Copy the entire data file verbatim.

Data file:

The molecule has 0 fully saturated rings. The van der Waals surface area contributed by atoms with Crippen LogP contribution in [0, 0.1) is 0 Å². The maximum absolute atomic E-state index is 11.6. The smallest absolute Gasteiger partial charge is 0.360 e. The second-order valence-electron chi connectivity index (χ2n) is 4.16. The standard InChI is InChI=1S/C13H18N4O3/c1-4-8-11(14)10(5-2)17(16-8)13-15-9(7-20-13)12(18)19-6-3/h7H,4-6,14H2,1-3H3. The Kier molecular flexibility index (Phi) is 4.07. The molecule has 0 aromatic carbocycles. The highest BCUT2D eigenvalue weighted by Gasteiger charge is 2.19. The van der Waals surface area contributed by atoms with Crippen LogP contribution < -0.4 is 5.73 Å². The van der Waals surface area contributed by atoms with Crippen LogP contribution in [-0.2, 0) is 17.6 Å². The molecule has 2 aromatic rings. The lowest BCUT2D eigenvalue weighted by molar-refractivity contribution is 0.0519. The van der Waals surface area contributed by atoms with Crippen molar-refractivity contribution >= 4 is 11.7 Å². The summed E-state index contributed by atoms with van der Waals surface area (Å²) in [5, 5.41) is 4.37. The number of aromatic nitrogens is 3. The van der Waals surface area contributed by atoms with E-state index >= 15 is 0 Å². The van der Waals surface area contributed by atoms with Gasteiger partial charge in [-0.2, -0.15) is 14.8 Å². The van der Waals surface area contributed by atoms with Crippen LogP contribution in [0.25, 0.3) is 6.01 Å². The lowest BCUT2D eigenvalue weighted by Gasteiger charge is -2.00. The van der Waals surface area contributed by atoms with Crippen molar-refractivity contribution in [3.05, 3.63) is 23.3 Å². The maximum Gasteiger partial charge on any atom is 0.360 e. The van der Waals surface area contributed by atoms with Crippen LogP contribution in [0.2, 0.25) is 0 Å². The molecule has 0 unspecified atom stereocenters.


The molecule has 0 fully saturated rings. The van der Waals surface area contributed by atoms with Crippen LogP contribution in [0, 0.1) is 0 Å². The maximum absolute atomic E-state index is 11.6. The smallest absolute Gasteiger partial charge is 0.360 e. The second-order valence-electron chi connectivity index (χ2n) is 4.16. The standard InChI is InChI=1S/C13H18N4O3/c1-4-8-11(14)10(5-2)17(16-8)13-15-9(7-20-13)12(18)19-6-3/h7H,4-6,14H2,1-3H3. The Kier molecular flexibility index (Phi) is 4.07. The molecule has 0 aromatic carbocycles. The highest BCUT2D eigenvalue weighted by Gasteiger charge is 2.19. The van der Waals surface area contributed by atoms with Crippen LogP contribution < -0.4 is 5.73 Å². The van der Waals surface area contributed by atoms with Crippen LogP contribution in [-0.2, 0) is 17.6 Å². The molecule has 2 aromatic rings. The lowest BCUT2D eigenvalue weighted by molar-refractivity contribution is 0.0519. The van der Waals surface area contributed by atoms with Crippen molar-refractivity contribution >= 4 is 11.7 Å². The summed E-state index contributed by atoms with van der Waals surface area (Å²) in [5, 5.41) is 4.37. The number of aromatic nitrogens is 3. The van der Waals surface area contributed by atoms with E-state index >= 15 is 0 Å². The van der Waals surface area contributed by atoms with Gasteiger partial charge in [-0.2, -0.15) is 14.8 Å². The van der Waals surface area contributed by atoms with Crippen LogP contribution in [0.25, 0.3) is 6.01 Å². The lowest BCUT2D eigenvalue weighted by Gasteiger charge is -2.00. The van der Waals surface area contributed by atoms with Crippen molar-refractivity contribution in [3.05, 3.63) is 23.3 Å². The maximum Gasteiger partial charge on any atom is 0.360 e. The van der Waals surface area contributed by atoms with Crippen LogP contribution in [0.2, 0.25) is 0 Å². The molecule has 0 unspecified atom stereocenters.